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    The Twitter IPO Will Cost San Francisco Tens of Millions of Dollars

    Written by

    Brian Merchant

    Senior Editor

    Image: Flickr

    Everyone seems to be having such a good time with Twitter's big public offering. There are liveblogs! Shares are soaring! They went up from $26 to $35, then to $40, and $50! Even better, you can tell your friends about your new stock via the very platform you just invested in! So forgive me for raining all over this immensely RT-able jollity by reminding everyone that Twitter's IPO is essentially helping the company dodge tens of millions of dollars in taxes. 

    Twitter famously struck a deal with the city of San Francisco to keep its headquarters downtown in exchange for some payroll tax breaks (SF is the only city in California that collects a payroll tax). It was a controversial move then, and will be even more so now. That's because as the company's valuation balloons with its successful launch, it will highlight the amount of cash that the city government isn't getting its hands on, due to that generous tax bargain.

    An analysis by the accounting firm John C McHale and The San Francisco Chronicle found that "if all employees unload their shares at the midpoint of the offering price range, the lost revenue to the city could add up to $34 million." So far, this looks to be exactly what's happening.

    ABC News reports that "About 82 million shares of Twitter have exchanged hands already. To put that in perspective, Twitter only sold 70 million shares in its IPO. One way to think about it, every share issued in Twitter's IPO has been traded more than once, and the session isn't half over yet." That's a lot—and a good indication that most people are cashing in.

    Furthermore, San Francisco's budget analyst predicted that the initial deal would cost the city $22 million over six years without the IPO. So now, Twitter will soon have dodged approximately $56 million worth of payroll taxes, primarily by threatening to leave the city until the government gave them special treatment. 

    Twitter's supporters argue that the city would have lost millions more in revenue if the company had packed up and headed for, say, Palo Alto. There are, of course, other tangible benefits to staying within the city limits—aren't connectivity, closeness, and networking Silicon Valley buzzwords, after all? Regardless, the finding draws attention to the tension between major tech companies, which, like Twitter, are practically considered agents of the public good (see: every popular narrative of the Arab Spring ever) and their actual attitudes towards civic duty. 

    Because San Francisco isn't the only government that's getting screwed—the federal government, and you, the taxpayer, are too. According to a report from Citizen Tax Justice, Twitter is exploiting subsidies to dodge taxes on executive pay. In parsing the report, CAP's Alan Pyke explains how the loophole works.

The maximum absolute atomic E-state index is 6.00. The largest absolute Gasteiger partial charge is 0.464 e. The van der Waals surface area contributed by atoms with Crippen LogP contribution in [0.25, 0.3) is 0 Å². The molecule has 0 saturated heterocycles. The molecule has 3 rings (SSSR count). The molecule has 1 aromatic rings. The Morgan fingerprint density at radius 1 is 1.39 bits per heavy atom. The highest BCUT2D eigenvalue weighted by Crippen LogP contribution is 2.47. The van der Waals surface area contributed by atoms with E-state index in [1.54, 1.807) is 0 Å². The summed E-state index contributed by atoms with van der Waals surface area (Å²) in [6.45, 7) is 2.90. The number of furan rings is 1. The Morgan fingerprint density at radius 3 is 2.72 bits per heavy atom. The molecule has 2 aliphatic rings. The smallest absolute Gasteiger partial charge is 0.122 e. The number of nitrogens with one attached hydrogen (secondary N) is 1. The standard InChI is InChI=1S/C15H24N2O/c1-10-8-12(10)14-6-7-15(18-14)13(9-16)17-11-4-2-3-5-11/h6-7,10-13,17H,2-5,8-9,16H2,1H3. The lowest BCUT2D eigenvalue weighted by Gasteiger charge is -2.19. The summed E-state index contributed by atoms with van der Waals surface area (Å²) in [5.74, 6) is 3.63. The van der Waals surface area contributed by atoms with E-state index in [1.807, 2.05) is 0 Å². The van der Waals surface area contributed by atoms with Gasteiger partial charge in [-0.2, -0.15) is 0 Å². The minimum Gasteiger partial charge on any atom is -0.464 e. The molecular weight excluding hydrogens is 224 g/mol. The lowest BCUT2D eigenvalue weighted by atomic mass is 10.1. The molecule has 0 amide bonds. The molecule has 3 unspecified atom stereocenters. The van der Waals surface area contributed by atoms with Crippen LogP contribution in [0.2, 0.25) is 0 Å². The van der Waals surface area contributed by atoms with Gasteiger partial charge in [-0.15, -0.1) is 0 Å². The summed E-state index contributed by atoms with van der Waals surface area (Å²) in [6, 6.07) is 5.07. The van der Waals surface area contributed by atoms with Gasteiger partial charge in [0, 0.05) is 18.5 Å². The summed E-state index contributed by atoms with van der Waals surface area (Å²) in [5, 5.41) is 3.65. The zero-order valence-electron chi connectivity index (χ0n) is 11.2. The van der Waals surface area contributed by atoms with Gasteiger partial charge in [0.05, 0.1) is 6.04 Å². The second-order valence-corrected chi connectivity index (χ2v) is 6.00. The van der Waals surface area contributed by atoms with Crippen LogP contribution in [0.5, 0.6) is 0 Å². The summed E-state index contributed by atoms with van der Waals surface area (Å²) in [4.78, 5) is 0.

"As technology companies like Twitter and Facebook seek to turn ideas into profits by going public and selling stock, they are also exploiting taxpayer subsidies for executive pay to avoid paying any taxes on billions of dollars of earnings," Pyke writes. "A dozen tech firms have stashed enough stock option tax credits to eliminate their entire income tax liability on the next $11.4 billion they earn ... That will mean the government misses out on $4 billion in tax revenue."

    Twitter has stashed an estimated $107 million shored up this way, all of which cannot be taxed as earnings. Facebook is by far the more egregious offender—it kept $6.2 billion out of federal coffers. But Twitter's maneuvering will still cost the federal government millions of dollars in revenue.

    Then there's the all-too typical corporate semi-skullduggery lurking behind the scenes, wherein executives appeared to have blurred the legal lines by leaking information about projected earnings—in a totally sort of legal way, of course—to privileged investors. In other words, Twitter, like every profit-seeking corporation ever, may be holding out on the little guy.

    To be clear, all of this is entirely legal, and is exactly what we'd expect big business to do: minimize tax burdens and maximize profit potential. But it's a powerful reminder that these companies that create platforms we associate with do-gooding, positivity, even revolutionary change are companies who are ultimately looking to placate a board of investors and generate wealth for its executives. 

    Finally, Twitter is blamed for fueling what activists are calling an "eviction crisis" in San Francisco. Taken with all of the above, it's easier to see why, as the SF Bay Guardian reports, "a coalition of senior advocates, students, tenant organizers and union members" decided to protest outside Twitter HQ today—while the rest of the world focuses on newly minted millionaires and the swirl of tweets about that sweet IPO action.

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